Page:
What Is Co-curation?

Co-curation engages communities outside the Museum in the stewardship, documentation, and interpretation of heritage objects in our anthropology collections.

A key goal of co-curation is to bring the perspective and voices of heritage communities into the interpretation of cultural objects in the collections. Co-curation enables museums to deepen their relevance as public resources and gathering places, both online and in local communities. Co-curation transforms the museum into a forum where objects from the past inspire conversations guided by the interests of community members in partnership with museum staff. This process brings meaning to the objects, reuniting them with living traditions, cultural knowledge, and stories of experience from descendant communities and researchers alike.

Community and collections are the critical factors here. Co-curation sparks curiosity and raises awareness of cultural heritage collections for relevant communities as well as the public. Involving communities in the care, nurturing, growth, and interpretation of collections forges new relationships, opens new perspectives, and fosters a deeper understanding of both cultural heritage as well as the meaning and significance of the objects.  Co-curation draws on the collections to strengthen living cultural traditions, and celebrate the fundamental values and spirit that give a culture its balance and center.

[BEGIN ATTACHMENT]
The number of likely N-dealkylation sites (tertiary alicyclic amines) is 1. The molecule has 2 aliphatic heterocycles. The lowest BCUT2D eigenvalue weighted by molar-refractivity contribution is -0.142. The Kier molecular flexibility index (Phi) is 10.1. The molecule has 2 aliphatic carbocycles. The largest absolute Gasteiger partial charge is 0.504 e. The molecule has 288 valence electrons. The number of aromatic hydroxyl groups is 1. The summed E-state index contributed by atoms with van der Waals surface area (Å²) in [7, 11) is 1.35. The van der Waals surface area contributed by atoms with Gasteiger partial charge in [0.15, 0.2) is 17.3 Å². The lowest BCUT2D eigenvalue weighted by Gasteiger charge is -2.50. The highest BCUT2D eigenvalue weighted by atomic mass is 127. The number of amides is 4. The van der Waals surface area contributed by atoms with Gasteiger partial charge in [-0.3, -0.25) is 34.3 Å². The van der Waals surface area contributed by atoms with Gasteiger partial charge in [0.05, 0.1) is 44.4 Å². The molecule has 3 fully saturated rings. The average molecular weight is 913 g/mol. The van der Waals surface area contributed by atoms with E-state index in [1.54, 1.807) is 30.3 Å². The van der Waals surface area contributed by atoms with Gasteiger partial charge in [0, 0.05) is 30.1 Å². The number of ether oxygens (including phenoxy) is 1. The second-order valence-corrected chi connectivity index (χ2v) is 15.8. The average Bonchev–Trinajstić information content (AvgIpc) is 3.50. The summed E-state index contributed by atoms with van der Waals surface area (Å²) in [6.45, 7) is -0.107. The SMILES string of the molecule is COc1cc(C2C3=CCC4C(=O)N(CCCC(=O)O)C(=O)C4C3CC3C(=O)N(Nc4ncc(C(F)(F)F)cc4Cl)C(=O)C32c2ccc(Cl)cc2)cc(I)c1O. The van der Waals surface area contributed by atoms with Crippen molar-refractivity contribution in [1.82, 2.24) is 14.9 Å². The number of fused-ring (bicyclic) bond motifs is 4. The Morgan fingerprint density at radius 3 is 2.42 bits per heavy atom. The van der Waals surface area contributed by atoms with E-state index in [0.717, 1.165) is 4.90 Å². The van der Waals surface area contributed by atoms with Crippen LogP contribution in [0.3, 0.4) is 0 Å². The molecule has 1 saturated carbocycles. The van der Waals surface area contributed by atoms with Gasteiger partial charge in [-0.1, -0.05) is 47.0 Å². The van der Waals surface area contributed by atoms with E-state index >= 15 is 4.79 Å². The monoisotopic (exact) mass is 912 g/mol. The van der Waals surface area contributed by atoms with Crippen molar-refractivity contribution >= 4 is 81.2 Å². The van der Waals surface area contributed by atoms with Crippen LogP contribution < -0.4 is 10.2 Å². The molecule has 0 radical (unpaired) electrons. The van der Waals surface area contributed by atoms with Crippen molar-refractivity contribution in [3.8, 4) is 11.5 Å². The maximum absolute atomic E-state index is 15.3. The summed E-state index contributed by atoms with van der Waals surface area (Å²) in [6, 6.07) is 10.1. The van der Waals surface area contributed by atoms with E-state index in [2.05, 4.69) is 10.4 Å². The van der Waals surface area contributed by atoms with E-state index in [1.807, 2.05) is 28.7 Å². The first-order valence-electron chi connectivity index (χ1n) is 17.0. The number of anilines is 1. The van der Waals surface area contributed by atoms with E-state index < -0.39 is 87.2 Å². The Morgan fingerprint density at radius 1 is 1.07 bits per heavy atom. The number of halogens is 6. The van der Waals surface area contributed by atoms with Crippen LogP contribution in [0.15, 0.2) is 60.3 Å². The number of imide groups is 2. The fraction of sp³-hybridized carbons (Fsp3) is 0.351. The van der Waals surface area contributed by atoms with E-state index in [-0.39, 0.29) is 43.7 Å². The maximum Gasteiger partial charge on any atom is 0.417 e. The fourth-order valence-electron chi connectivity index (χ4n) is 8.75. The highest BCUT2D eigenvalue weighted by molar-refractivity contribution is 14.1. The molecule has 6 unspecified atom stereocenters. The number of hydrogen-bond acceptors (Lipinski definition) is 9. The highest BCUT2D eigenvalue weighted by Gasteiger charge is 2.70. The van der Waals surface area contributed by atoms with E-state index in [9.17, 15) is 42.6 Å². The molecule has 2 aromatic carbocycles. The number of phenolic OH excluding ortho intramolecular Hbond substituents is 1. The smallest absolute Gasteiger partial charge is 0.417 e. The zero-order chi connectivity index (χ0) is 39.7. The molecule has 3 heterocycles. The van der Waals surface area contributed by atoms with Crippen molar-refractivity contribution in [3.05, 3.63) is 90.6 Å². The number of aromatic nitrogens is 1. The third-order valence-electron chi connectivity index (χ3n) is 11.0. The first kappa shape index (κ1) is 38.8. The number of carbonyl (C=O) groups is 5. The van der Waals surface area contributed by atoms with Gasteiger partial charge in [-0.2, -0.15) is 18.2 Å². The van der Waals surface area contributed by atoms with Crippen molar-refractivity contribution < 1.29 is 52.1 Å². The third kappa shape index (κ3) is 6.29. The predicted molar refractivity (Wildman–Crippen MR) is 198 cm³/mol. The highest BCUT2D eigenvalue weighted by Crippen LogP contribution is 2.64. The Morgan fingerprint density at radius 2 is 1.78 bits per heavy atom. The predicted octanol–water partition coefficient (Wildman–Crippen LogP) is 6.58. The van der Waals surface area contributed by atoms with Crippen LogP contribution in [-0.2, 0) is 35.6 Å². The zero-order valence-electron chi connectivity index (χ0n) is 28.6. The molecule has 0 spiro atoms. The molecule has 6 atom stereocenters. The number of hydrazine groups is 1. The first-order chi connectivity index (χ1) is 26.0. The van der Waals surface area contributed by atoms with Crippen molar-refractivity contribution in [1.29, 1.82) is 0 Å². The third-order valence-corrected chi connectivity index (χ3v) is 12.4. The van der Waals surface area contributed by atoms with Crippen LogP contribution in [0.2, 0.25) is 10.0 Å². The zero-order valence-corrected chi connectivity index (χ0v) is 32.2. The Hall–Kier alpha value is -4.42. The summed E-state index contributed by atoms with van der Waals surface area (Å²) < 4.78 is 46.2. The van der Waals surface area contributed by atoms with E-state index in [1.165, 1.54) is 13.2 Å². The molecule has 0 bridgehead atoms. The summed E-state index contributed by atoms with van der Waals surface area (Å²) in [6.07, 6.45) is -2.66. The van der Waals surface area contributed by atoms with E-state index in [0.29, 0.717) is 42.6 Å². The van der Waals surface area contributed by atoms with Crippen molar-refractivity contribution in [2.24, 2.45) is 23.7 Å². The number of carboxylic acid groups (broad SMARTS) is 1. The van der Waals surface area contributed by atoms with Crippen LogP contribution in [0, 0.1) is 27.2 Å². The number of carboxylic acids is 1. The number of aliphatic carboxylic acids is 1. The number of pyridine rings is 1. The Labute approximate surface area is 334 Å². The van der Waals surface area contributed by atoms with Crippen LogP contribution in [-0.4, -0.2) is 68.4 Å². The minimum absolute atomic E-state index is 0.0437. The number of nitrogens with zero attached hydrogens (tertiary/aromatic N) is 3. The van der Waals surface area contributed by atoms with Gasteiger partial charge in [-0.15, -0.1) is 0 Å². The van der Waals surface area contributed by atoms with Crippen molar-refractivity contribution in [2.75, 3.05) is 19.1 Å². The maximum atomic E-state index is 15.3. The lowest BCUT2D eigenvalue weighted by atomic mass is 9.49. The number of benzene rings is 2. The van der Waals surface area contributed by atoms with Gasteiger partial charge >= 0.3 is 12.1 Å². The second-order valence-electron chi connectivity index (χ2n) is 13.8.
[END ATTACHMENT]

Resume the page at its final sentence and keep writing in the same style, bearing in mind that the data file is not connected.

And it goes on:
Examples:

  • The Philippine Collection Co-curation Partnership, which engages Chicago's Filipino-American community in the stewardship of the Museum's 10,000 Philippine artifacts, including the digitization of collections data and images, creation of an interactive web portal, collections tours for academic and community groups, and public conversations on heritage topics.
  • An ongoing series of exhibitions by contemporary artists, most recently Filipino-American and Native American, featuring ethnographic artifacts and modern works inspired by them, highlighting the beauty and significance of our collections, and the richness and vitality of the cultures that created them.
  • A 40-year collaboration with the people of Tokomaru Bay, New Zealand, which included the restoration and rededication of Ruatepupuke II (the Maori meeting house) in the early 1990s.
  • Ongoing collaborations with Native American tribes and First Nations on the history, interpretation, and care of our North American collections.

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